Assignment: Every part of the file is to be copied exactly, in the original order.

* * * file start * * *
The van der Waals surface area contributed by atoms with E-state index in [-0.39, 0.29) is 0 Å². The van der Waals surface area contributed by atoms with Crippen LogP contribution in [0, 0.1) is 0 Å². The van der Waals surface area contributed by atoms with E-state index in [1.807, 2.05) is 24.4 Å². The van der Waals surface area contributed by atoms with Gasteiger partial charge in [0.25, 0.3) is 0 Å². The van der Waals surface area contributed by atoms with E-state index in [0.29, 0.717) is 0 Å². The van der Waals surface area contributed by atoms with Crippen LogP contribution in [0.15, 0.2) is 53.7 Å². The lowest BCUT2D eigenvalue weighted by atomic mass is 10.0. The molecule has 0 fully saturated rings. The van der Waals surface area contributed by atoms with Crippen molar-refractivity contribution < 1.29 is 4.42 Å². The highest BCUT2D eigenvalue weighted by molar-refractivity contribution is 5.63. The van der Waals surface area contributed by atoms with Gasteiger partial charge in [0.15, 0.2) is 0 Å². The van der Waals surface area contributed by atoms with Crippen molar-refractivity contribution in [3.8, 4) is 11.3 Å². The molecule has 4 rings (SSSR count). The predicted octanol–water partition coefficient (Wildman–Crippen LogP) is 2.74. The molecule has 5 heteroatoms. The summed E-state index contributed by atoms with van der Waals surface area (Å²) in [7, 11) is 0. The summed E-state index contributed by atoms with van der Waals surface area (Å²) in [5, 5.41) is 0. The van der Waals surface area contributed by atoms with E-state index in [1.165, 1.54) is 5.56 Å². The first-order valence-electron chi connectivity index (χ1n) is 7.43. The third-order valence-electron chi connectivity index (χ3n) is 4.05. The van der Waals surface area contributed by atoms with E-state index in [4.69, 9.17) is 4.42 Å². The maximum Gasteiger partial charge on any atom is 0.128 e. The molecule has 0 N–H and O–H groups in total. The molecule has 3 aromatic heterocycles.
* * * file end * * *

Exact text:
The van der Waals surface area contributed by atoms with E-state index in [-0.39, 0.29) is 0 Å². The van der Waals surface area contributed by atoms with Crippen LogP contribution in [0, 0.1) is 0 Å². The van der Waals surface area contributed by atoms with E-state index in [1.807, 2.05) is 24.4 Å². The van der Waals surface area contributed by atoms with Gasteiger partial charge in [0.25, 0.3) is 0 Å². The van der Waals surface area contributed by atoms with E-state index in [0.29, 0.717) is 0 Å². The van der Waals surface area contributed by atoms with Crippen LogP contribution in [0.15, 0.2) is 53.7 Å². The lowest BCUT2D eigenvalue weighted by atomic mass is 10.0. The molecule has 0 fully saturated rings. The van der Waals surface area contributed by atoms with Crippen molar-refractivity contribution < 1.29 is 4.42 Å². The highest BCUT2D eigenvalue weighted by molar-refractivity contribution is 5.63. The van der Waals surface area contributed by atoms with Gasteiger partial charge in [0.15, 0.2) is 0 Å². The van der Waals surface area contributed by atoms with Crippen molar-refractivity contribution in [3.8, 4) is 11.3 Å². The molecule has 4 rings (SSSR count). The predicted octanol–water partition coefficient (Wildman–Crippen LogP) is 2.74. The molecule has 5 heteroatoms. The summed E-state index contributed by atoms with van der Waals surface area (Å²) in [7, 11) is 0. The summed E-state index contributed by atoms with van der Waals surface area (Å²) in [5, 5.41) is 0. The van der Waals surface area contributed by atoms with E-state index in [1.165, 1.54) is 5.56 Å². The first-order valence-electron chi connectivity index (χ1n) is 7.43. The third-order valence-electron chi connectivity index (χ3n) is 4.05. The van der Waals surface area contributed by atoms with E-state index in [4.69, 9.17) is 4.42 Å². The maximum Gasteiger partial charge on any atom is 0.128 e. The molecule has 0 N–H and O–H groups in total. The molecule has 3 aromatic heterocycles.